20pin, 20+4pin, 24 pin....?!?!?!? :S

Seufari

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Hey, I am thinking of upgrading my mobo and need to know if I can use my current power supply. I currently have a Asrock 939dual-sataII and am thinking of going with an asus a8n or that evga board included in that 7800gt deal. Will my power supply be able to work with these newer motherboards?

Thanks for the help...
 

Rishy

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would be useful if we knew what PSU you have :)


also, IIANM, 20pin = older PSU's, 20+4 = older PSU's with adapter and 24 pin are the latest PSU's...
 

Bbq

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Seufari said:
Hey, I am thinking of upgrading my mobo and need to know if I can use my current power supply. I currently have a Asrock 939dual-sataII and am thinking of going with an asus a8n or that evga board included in that 7800gt deal. Will my power supply be able to work with these newer motherboards?

Thanks for the help...

The ASRock has a 20 pin connector, which is odd for a 939. I assume you have a somewhat-modern supply, so it should have a 24 pin, or a 20+4. IT should work with the Asus or eVGA boards.
 

Seufari

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yeah, I have an Ultra 600w PSU... not sure of much more than that...

it has two connections that connect to the motherboard. One seems to be about 20-pins and the other is 4. Does that mean my psu is 20+4pin?

Also is there an adapter I can get to get it to work with the newest motherboards?

Thanks
 

Bbq

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Is it the old school X-Finity, with clear windows on the side, and 2 80mm's? If that's the case, you have a 20 pin only. If it's newer, chrome finish, single large fan, flexforce cables, it's the X-Finity 2.0. It's 20+4.

The 20 pin only's will work in 24 pin boards, no adaptor needed, but it is not recommended. Just plug the connector in, leaving 4 pins not plugged in on the motherboard side.
 

Seufari

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it seems it is the X-finity you mentioned. What are the negatives involved in using the 20pin PSUs in 24pin systems?
 

jonnyGURU

Technical Marketing Manager at Corsair Memory
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Seufari said:
it seems it is the X-finity you mentioned.

He mentioned two.

Bbq said:
Is it the old school X-Finity, with clear windows on the side

That's one.

Bbq said:
If it's newer, chrome finish, single large fan, flexforce cables, it's the X-Finity 2.0. It's 20+4.

That's two.

Simply put, if you have the silver FlexForce cables, you have a 24-pin connector where the last four pins "snap off" for older boards.

Seufari said:
What are the negatives involved in using the 20pin PSUs in 24pin systems?

Resistance is added by the connectors on the modular interface. But if you're only using one video card, I wouldn't worry too much about it. The most voltage drop I could measure going through the adapter after an 20" run of ATX cable was .1V.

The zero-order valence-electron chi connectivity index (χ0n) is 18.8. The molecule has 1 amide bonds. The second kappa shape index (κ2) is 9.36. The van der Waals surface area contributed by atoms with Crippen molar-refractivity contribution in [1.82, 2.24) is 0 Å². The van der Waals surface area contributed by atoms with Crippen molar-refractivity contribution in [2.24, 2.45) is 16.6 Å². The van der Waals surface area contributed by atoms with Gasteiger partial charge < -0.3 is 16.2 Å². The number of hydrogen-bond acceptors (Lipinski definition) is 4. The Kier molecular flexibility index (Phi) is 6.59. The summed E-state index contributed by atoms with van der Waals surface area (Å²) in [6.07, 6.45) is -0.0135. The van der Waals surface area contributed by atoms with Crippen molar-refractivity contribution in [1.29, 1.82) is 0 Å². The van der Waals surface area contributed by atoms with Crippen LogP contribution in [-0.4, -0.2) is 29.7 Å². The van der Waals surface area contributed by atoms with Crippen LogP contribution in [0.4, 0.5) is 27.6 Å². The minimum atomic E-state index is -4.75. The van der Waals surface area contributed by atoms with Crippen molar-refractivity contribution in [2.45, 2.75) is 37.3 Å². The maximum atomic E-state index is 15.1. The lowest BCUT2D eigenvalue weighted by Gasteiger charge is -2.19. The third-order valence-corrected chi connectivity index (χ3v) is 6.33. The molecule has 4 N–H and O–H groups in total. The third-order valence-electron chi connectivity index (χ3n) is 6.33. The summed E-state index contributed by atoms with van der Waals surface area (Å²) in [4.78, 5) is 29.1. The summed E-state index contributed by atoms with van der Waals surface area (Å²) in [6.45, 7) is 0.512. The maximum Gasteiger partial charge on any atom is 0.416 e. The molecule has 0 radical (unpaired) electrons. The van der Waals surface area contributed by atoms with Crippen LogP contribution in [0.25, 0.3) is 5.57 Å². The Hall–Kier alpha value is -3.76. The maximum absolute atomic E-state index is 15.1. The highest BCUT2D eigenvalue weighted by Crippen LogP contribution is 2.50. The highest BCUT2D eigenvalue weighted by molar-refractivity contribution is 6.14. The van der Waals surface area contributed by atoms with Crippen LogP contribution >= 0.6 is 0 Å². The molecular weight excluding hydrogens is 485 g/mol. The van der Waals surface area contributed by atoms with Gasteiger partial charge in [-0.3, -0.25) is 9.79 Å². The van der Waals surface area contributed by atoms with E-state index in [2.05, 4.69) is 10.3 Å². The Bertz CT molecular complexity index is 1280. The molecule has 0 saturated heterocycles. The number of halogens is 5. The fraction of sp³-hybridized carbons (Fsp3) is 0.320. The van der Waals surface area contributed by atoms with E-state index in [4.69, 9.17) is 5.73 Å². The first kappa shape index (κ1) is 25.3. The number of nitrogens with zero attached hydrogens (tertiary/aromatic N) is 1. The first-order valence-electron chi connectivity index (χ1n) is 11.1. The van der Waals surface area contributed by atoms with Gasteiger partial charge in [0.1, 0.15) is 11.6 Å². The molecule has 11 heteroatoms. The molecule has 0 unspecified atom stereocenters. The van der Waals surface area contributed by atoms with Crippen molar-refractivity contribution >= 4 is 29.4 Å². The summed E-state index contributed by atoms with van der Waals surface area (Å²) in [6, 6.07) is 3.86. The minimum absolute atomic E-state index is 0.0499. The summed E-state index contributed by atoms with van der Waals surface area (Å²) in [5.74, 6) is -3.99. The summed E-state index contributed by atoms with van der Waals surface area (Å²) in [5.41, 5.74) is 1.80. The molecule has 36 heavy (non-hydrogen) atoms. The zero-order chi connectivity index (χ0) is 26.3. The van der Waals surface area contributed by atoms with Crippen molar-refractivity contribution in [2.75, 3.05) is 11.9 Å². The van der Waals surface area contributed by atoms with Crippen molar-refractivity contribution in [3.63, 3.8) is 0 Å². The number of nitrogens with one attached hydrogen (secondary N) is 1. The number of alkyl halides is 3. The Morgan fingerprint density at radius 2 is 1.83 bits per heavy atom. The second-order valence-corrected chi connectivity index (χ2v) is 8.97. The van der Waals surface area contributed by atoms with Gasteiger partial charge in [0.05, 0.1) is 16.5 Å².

Personally, I'd try the board with only the 20-pin initially, especially if you're using a video card with it's own power connector (like the 7800GT.) I've found that the second 12V lead is only under any kind of load when the PCI-e card has to depend on just the board for it's source of 12V.
 

madmat

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If he's got an Infinity 600W it's going to have dual 80's no matter what. The difference will be the finish and the cables.
 

Seufari

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jonnyGURU said:
He mentioned two.


Whoops, I was talking about the old school one with the side window and two fans...
So sorry but I am still a little unsure. I plan on using a video card with its own power dongle (7800gt) I dont need an adapter and I just plug the 20pin cord into the 24pin receptacle?
 

jonnyGURU

Technical Marketing Manager at Corsair Memory
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Yep. Plug it in leaving four pins on the board exposed.
 

Dude

Limp Gawd
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jonnyGURU said:
Yep. Plug it in leaving four pins on the board exposed.

Which pins should be left exposed? Left, or right (assuming the locking clip is the "top")?
 

jonnyGURU

Technical Marketing Manager at Corsair Memory
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I can't picture the board in my head, but the pin ends are shaped like "D's" that face in different directions, so it can really only plug in one way. You'd need to seriously force the connector if you were to plug it in with the wrong four hanging off.
 

Dude

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jonnyGURU said:
I can't picture the board in my head, but the pin ends are shaped like "D's" that face in different directions, so it can really only plug in one way. You'd need to seriously force the connector if you were to plug it in with the wrong four hanging off.

Yep. It's idiot proof. Open holes to the left.
 
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